The Positives:

  • Venture Capital Returns ARE Improving with Improving Public Markets. Having said the above, return expectations for venture capital are looking up.   Why? Because the IPO market is in an early boom period with the big recent market move.

  • America is Returning to its Natural State: Deal making. One of the worst aspects of the September–March market “darkness” was the unprecedented crisis of business and financial confidence it precipitated. The mood in America – the land of Vanderbilt and Rockefeller and Edison and Watson and Walton and Gates and Jobs and Brin and Page – felt like, I am very sorry to report, France. The end-of-the-worlders were in their full bloom, and for once, the facts on the ground seemed to agree with them.
But we are getting our groove back. Consumer and business confidence have skyrocketed since March. Bank lending is up. Business capital expenditures are increasing. The real estate market, in most parts of the country, has at least stabilized (and in many places, greatly rebounded). Jobless claims are down. Most importantly, corporate profit forecasts are up.

All of this drives deal-making. It drives big companies to buy small companies to gain access to their people and their technology. It drives venture capitalists to agree to bridge financings. It drives entrepreneurs to get back to pushing the envelope with their growth plans. And all of this positive, forward-looking acting and thinking drives angel investing returns. Entrepreneurs grow their businesses faster, they exit faster, and investors turn their money faster and at great multiples.
All these factors have turned 180 degrees since March. And for those that love America and its entrepreneurial spirit, not a moment too soon.

The Early Exit


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The next big private equity investment idea is the “Early Exit.” The best articulation of it comes from Basil Peters, a serial technology entrepreneur, co-Founder of Nexus Engineering, former Canada Entrepreneur of the Year, and Managing Partner at 3 venture capital funds – Fundamental Technologies I and II and the BC Advantage Funds. His blog is one of the best resources on technology investing out there.

Aptly to the point, Basil is the author of a great new book – “Early Exits: Exit Strategies for Entrepreneurs and Angel Investors.” His core thesis is that successful private equity investing is now driven by quickly getting to the smaller investment exit.  Or, as he says it, "Today, the optimum financial strategy for most technology entrepreneurs is to raise money from angels and plan for an early exit to a large company in just a few years for under $30 million."

I love this strategy because it is realistically attainable for the individual investor. Here's why:

You, Mr. or Ms. Main Street Investor, are NOT getting a piece of the next big IPO: The 2 best known venture capital funds –Sequoia Capital and Kleiner Perkins - because of their reputations and massive bankrolls – will continue to get the lion’s share of the deals with rockstar IPO potential. Try these names on for size – Electronic Arts, Apple, Google, NVIDIA, Rackspace, Yahoo!, Paypal, Amazon.com, America Online, Intuit, Macromedia, Netscape, Sun Microsystems.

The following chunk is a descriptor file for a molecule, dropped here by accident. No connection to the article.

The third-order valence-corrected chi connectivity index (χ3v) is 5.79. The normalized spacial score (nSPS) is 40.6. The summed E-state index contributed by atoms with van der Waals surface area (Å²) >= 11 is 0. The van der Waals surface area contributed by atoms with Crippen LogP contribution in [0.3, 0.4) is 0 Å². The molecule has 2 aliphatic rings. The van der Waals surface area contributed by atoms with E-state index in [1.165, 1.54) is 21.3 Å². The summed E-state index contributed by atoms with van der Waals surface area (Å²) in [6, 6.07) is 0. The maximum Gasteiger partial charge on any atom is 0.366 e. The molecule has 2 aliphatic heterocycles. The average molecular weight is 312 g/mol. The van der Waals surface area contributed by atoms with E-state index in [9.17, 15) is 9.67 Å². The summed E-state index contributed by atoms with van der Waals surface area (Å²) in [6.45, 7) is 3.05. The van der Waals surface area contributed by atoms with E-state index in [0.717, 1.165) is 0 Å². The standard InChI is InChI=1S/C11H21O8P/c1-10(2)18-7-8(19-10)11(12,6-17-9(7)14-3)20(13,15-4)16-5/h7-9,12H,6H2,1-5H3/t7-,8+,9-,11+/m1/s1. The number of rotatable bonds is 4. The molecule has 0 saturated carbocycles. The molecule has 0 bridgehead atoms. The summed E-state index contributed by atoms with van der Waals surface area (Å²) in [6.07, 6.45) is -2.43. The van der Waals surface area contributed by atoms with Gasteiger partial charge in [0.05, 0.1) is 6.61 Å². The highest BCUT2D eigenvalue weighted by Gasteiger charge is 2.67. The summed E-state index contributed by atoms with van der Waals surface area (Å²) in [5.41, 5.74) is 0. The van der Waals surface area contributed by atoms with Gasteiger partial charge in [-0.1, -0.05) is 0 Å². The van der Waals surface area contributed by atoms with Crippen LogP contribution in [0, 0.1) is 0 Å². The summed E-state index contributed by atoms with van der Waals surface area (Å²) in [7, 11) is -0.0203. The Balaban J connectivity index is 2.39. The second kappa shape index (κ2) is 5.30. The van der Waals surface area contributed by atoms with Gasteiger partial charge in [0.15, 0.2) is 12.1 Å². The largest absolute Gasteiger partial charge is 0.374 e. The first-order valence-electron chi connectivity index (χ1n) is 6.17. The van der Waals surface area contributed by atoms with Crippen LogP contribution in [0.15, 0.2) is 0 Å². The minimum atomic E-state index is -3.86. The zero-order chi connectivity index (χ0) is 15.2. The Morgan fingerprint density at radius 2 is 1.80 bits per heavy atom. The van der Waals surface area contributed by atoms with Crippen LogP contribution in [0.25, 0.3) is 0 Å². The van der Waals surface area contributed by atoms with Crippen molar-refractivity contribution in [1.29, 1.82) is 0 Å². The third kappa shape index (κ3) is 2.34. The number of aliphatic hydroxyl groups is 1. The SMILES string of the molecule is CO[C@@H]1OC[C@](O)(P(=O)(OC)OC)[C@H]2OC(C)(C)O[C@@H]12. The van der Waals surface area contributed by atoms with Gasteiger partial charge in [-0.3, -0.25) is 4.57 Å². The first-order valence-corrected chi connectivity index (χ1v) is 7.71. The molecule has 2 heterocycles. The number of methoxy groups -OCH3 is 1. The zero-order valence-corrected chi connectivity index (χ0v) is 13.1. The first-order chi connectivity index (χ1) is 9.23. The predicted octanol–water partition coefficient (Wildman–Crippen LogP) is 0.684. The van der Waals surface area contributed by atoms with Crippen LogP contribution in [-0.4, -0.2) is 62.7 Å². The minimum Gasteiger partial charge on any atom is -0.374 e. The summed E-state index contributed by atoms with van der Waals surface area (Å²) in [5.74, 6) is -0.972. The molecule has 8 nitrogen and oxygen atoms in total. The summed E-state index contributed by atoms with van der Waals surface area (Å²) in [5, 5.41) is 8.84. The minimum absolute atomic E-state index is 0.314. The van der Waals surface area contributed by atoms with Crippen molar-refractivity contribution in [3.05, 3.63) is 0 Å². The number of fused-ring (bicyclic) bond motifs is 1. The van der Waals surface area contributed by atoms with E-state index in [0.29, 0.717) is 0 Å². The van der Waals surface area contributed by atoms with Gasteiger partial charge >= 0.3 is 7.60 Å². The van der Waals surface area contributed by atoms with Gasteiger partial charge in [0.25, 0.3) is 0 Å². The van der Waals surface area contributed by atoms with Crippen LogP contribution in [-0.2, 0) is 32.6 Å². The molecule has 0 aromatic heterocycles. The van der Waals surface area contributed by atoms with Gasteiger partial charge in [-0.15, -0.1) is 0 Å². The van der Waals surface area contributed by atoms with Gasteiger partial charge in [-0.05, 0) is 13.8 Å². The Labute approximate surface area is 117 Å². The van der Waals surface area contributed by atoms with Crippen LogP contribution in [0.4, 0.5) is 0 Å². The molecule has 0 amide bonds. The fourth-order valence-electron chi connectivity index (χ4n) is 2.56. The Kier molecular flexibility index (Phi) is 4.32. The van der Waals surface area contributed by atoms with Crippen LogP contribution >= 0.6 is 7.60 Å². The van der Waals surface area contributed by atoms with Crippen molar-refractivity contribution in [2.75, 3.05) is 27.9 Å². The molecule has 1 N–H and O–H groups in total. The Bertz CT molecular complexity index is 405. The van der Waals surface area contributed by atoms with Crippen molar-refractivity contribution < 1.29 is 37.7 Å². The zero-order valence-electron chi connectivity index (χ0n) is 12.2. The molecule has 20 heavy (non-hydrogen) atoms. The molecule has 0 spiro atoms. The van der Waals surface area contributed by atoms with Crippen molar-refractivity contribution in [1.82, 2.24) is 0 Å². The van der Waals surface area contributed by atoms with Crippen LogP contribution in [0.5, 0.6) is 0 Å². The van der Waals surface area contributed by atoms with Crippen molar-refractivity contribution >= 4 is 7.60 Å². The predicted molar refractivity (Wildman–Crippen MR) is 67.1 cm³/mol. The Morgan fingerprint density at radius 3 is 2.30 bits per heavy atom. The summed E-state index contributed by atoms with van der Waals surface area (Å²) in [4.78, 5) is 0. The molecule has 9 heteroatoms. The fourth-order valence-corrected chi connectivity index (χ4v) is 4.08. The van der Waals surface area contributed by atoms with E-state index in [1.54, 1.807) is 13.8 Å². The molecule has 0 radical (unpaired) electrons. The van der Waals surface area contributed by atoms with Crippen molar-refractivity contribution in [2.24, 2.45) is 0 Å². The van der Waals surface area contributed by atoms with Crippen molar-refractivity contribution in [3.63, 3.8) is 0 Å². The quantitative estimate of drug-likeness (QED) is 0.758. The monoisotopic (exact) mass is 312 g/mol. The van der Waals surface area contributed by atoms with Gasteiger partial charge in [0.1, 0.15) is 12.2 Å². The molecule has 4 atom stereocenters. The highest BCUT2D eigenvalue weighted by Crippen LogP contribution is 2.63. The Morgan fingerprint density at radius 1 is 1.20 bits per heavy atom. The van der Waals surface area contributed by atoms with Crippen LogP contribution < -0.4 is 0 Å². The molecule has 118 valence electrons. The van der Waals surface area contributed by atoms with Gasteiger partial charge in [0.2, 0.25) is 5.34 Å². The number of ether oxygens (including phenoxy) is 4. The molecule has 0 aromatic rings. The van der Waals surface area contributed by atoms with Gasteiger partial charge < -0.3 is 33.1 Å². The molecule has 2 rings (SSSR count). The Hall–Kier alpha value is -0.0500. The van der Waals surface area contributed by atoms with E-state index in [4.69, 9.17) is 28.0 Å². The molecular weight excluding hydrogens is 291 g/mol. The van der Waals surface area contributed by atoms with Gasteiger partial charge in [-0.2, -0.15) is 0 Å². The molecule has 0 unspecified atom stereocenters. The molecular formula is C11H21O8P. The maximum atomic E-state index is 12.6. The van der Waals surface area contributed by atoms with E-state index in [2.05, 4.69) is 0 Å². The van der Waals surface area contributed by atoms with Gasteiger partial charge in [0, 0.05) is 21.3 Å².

They were all Sequoia and/or Kleiner investments that became mega-successful IPOs. To give a feel for the power of their investment model, estimates are that Kleiner’s investment in Amazon scored returns of 55,000%!

YOUR big problem – your friendly neighborhood stockbroker (if they exist anymore) isn’t getting you in on any of these deals anytime soon.  And if you don’t have a $100 million bankroll and the very right connections to become a Kleiner or Sequoia LP, you’re not joining their club.

Hit’em Where They Ain't:
The size of most modern venture capital funds has increased, with the average sized fund now having more than $160 million under management. As a result, the vast majority of professional investors simply can’t and won’t invest in smaller deals. The new VC model has, for better or for worse, become “Go big or go home.” As such, competition for smaller deals is much less and the deal pricing on them far more favorable.

Small Deals Rock:
You don’t need a lot of money anymore to build a technology startup – not with outsourcing, viral marketing, and the Software as a Service (SaaS) revolution. And if your business isn’t cash flow positive REAL FAST, you probably don’t have a very good business.

So the new technology investment model is to place small amounts (under $1 million) into companies that a) develop intellectual property and compete in markets with lots of active strategic acquirers (think Internet, software, biotechnology, digital media, and energy) and b) have management with the mindset and track records to ramp-up and exit FAST and at very attractive but not pie-in-the sky multiples. 

Not a game that big private equity or venture capitalists are interested in playing because it is just too hard to put large amounts of money to work in such a fragmented marketplace.